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Everything from an atom to a zucchini has parts. And a sentence is no exception.

Any complete sentence has two main parts, called the subject and the predicate. What is the subject?

he subject of a sentence is simply what or whom the sentence is about. !t usually comes before the predicate. "or example, consider this sentence#

$amantha collects reptiles.

his sentence is about a person with an unusual hobby%$amantha. $amantha is therefore the subject of the sentence. &ere's another example#

(y girlfriend's boa constrictor seems restless this morning.

What is this sentence about? !t's about my girlfriend's boa constrictor. he boa constrictor is therefore the subject of the sentence. $ome sentences that give commands might loo) as if they don't contain a subject#

*ome in, please.

!n the example above, there is no visible subject. +ut don't be fooled# the subject in such a sentence is the pronoun you. ,ormally, the subject in a command is left out, or invisible.

When we do express the subject you in a command, it's most often a sign of strong irritation#

-ou get that fish hoo) out of my a.uarium right now/

What is the predicate?

he predicate is the part of the sentence that ma)es a statement about the subject. he main part of the predicate is the verb.

he predicate usually comes after the subject. 0nce you find the subject, you can easily find the predicate. 1ust as) yourself what the sentence is telling you about the subject.

he predicate might tell you what the subject did 2or does, or will do3. 4et's ta)e another loo) at our first example#

$amantha collects reptiles.

!n this sentence, as you )now, the subject is $amantha. he predicate collects reptiles tells you what $amantha does. he verb here is the action verb collects.

he predicate might also give a description of the subject, as in our second example#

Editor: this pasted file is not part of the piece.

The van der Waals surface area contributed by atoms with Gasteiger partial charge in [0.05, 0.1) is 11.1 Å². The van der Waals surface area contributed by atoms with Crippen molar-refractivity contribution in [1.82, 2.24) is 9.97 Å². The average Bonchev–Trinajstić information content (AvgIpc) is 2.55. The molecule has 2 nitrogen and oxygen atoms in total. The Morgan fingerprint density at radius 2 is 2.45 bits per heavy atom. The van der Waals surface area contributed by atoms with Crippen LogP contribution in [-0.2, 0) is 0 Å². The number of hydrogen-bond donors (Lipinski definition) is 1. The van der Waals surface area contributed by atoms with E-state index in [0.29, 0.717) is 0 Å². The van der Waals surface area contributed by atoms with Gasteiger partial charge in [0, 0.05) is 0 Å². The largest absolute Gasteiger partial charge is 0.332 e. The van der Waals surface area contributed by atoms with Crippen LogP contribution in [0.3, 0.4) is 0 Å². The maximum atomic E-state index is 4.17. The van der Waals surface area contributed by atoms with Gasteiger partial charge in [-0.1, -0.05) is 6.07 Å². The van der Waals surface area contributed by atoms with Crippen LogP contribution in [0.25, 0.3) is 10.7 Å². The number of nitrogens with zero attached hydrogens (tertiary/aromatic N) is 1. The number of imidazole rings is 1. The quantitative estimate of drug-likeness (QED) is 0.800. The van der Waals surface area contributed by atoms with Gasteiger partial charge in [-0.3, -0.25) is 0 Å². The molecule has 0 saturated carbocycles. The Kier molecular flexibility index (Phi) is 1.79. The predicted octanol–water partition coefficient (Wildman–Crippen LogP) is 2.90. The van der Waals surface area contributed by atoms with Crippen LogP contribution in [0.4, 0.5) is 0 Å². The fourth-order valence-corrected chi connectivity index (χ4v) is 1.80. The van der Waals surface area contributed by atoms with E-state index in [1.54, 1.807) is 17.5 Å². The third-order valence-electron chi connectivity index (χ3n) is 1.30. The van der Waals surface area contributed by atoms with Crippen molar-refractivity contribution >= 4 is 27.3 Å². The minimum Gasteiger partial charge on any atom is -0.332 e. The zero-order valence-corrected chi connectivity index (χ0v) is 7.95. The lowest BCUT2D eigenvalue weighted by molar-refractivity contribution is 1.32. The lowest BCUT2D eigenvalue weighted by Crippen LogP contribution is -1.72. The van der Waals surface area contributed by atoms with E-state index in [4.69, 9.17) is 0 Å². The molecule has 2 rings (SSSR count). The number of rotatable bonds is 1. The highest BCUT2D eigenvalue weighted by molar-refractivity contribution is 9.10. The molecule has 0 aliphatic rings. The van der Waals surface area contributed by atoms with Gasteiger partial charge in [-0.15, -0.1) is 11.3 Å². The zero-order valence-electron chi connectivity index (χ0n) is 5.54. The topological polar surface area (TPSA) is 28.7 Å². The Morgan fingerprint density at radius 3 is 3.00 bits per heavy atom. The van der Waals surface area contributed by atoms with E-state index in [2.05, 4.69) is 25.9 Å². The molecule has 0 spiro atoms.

(y girlfriend's boa constrictor seems restless this morning.

&ere, seems restless this morning gives a description of the subject boa constrictor. he verb is the lin)ing verb seems, which merely lin)s the description to the subject, without expressing any action.

he predicates we have seen have all been two or more words long. +ut sometimes, the predicate is simply a verb by itself#

1ean5(arc sneezed.

!n the above example, 1ean5(arc is the subject, and the verb sneezed is the predicate. 6oes the subject always come before the predicate?

,o, the subject isn't always first. here are three situations in which the subject appears after the verb instead of before it.

7. !n most .uestions#

Are you ready? 2 he subject you appears after the verb are.3 6id ! forget to feed my iguana again? 2 he subject ! is placed after the first half of the verb did forget.3

8. !n many sentences beginning with here or there#

&ere comes the jury. 2 he subject jury appears after the verb comes.3 here were fifteen cats and an eviction notice on 1anet's front porch. 2 he subject fifteen cats and an eviction notice is placed after the verb were.3

9. !n some sentences beginning with one or more prepositional phrases#

Across the clearing and through the stream ran the frightened deer. 2 he subject deer comes after the verb ran.3

+eing able to recognize subjects and predicates is a useful s)ill, because they are the building bloc)s of complete sentences.